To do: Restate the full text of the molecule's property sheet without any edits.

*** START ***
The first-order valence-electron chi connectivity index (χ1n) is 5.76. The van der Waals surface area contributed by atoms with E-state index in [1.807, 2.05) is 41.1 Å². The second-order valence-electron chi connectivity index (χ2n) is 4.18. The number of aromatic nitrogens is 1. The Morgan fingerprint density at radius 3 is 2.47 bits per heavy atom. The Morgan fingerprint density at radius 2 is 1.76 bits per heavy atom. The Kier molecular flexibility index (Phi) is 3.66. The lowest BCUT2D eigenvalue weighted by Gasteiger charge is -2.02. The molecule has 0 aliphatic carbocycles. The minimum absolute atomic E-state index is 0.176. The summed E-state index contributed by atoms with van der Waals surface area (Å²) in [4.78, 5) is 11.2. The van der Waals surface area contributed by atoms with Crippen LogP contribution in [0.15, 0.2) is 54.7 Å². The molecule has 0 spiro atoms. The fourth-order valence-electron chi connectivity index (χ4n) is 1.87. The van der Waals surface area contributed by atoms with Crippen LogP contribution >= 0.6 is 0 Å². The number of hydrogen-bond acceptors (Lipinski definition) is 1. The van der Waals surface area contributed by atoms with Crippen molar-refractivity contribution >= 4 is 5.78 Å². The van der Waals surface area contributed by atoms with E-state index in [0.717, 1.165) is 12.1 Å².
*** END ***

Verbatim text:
The first-order valence-electron chi connectivity index (χ1n) is 5.76. The van der Waals surface area contributed by atoms with E-state index in [1.807, 2.05) is 41.1 Å². The second-order valence-electron chi connectivity index (χ2n) is 4.18. The number of aromatic nitrogens is 1. The Morgan fingerprint density at radius 3 is 2.47 bits per heavy atom. The Morgan fingerprint density at radius 2 is 1.76 bits per heavy atom. The Kier molecular flexibility index (Phi) is 3.66. The lowest BCUT2D eigenvalue weighted by Gasteiger charge is -2.02. The molecule has 0 aliphatic carbocycles. The minimum absolute atomic E-state index is 0.176. The summed E-state index contributed by atoms with van der Waals surface area (Å²) in [4.78, 5) is 11.2. The van der Waals surface area contributed by atoms with Crippen LogP contribution in [0.15, 0.2) is 54.7 Å². The molecule has 0 spiro atoms. The fourth-order valence-electron chi connectivity index (χ4n) is 1.87. The van der Waals surface area contributed by atoms with Crippen LogP contribution >= 0.6 is 0 Å². The number of hydrogen-bond acceptors (Lipinski definition) is 1. The van der Waals surface area contributed by atoms with Crippen molar-refractivity contribution >= 4 is 5.78 Å². The van der Waals surface area contributed by atoms with E-state index in [0.717, 1.165) is 12.1 Å².